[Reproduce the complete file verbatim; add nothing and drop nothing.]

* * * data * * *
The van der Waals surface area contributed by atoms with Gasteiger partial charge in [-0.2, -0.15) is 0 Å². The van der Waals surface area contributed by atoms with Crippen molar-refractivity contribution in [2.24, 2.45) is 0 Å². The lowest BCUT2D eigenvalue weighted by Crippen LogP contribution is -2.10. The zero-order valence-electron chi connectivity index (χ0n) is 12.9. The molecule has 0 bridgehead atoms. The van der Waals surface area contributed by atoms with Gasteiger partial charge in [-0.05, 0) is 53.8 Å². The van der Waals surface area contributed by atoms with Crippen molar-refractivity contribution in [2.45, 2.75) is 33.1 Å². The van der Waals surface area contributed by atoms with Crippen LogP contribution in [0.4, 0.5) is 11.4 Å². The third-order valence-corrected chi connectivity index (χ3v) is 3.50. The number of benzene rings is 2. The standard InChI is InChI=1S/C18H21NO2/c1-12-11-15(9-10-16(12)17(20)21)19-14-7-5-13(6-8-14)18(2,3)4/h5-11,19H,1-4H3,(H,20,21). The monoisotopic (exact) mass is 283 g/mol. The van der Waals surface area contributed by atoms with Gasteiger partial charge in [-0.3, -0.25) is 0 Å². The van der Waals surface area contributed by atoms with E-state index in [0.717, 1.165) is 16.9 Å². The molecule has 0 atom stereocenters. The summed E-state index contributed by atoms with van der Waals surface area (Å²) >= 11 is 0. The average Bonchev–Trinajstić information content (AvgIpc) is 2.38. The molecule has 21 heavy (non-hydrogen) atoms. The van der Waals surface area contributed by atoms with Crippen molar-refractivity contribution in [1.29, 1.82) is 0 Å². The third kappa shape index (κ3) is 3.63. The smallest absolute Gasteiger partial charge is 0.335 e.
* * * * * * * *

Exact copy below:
The van der Waals surface area contributed by atoms with Gasteiger partial charge in [-0.2, -0.15) is 0 Å². The van der Waals surface area contributed by atoms with Crippen molar-refractivity contribution in [2.24, 2.45) is 0 Å². The lowest BCUT2D eigenvalue weighted by Crippen LogP contribution is -2.10. The zero-order valence-electron chi connectivity index (χ0n) is 12.9. The molecule has 0 bridgehead atoms. The van der Waals surface area contributed by atoms with Gasteiger partial charge in [-0.05, 0) is 53.8 Å². The van der Waals surface area contributed by atoms with Crippen molar-refractivity contribution in [2.45, 2.75) is 33.1 Å². The van der Waals surface area contributed by atoms with Crippen LogP contribution in [0.4, 0.5) is 11.4 Å². The third-order valence-corrected chi connectivity index (χ3v) is 3.50. The number of benzene rings is 2. The standard InChI is InChI=1S/C18H21NO2/c1-12-11-15(9-10-16(12)17(20)21)19-14-7-5-13(6-8-14)18(2,3)4/h5-11,19H,1-4H3,(H,20,21). The monoisotopic (exact) mass is 283 g/mol. The van der Waals surface area contributed by atoms with Gasteiger partial charge in [-0.3, -0.25) is 0 Å². The van der Waals surface area contributed by atoms with E-state index in [0.717, 1.165) is 16.9 Å². The molecule has 0 atom stereocenters. The summed E-state index contributed by atoms with van der Waals surface area (Å²) >= 11 is 0. The average Bonchev–Trinajstić information content (AvgIpc) is 2.38. The molecule has 21 heavy (non-hydrogen) atoms. The van der Waals surface area contributed by atoms with Crippen molar-refractivity contribution in [1.29, 1.82) is 0 Å². The third kappa shape index (κ3) is 3.63. The smallest absolute Gasteiger partial charge is 0.335 e.